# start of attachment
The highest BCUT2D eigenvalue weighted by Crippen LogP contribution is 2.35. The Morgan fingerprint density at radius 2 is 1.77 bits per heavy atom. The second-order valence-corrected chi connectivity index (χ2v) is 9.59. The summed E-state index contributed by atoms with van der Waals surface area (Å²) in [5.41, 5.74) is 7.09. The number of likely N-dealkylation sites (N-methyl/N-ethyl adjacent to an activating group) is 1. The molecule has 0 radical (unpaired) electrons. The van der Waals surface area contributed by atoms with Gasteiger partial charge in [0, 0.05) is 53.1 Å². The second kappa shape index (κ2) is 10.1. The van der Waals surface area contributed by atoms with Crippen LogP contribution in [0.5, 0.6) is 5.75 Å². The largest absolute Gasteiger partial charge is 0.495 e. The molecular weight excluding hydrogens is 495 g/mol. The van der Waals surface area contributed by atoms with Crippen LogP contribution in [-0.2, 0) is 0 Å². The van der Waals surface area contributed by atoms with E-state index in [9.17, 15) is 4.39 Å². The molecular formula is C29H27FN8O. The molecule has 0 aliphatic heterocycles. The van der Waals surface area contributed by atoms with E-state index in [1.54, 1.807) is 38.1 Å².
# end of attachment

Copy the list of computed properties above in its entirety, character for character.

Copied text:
The highest BCUT2D eigenvalue weighted by Crippen LogP contribution is 2.35. The Morgan fingerprint density at radius 2 is 1.77 bits per heavy atom. The second-order valence-corrected chi connectivity index (χ2v) is 9.59. The summed E-state index contributed by atoms with van der Waals surface area (Å²) in [5.41, 5.74) is 7.09. The number of likely N-dealkylation sites (N-methyl/N-ethyl adjacent to an activating group) is 1. The molecule has 0 radical (unpaired) electrons. The van der Waals surface area contributed by atoms with Gasteiger partial charge in [0, 0.05) is 53.1 Å². The second kappa shape index (κ2) is 10.1. The van der Waals surface area contributed by atoms with Crippen LogP contribution in [0.5, 0.6) is 5.75 Å². The largest absolute Gasteiger partial charge is 0.495 e. The molecular weight excluding hydrogens is 495 g/mol. The van der Waals surface area contributed by atoms with Crippen LogP contribution in [-0.2, 0) is 0 Å². The van der Waals surface area contributed by atoms with E-state index in [9.17, 15) is 4.39 Å². The molecular formula is C29H27FN8O. The molecule has 0 aliphatic heterocycles. The van der Waals surface area contributed by atoms with E-state index in [1.54, 1.807) is 38.1 Å².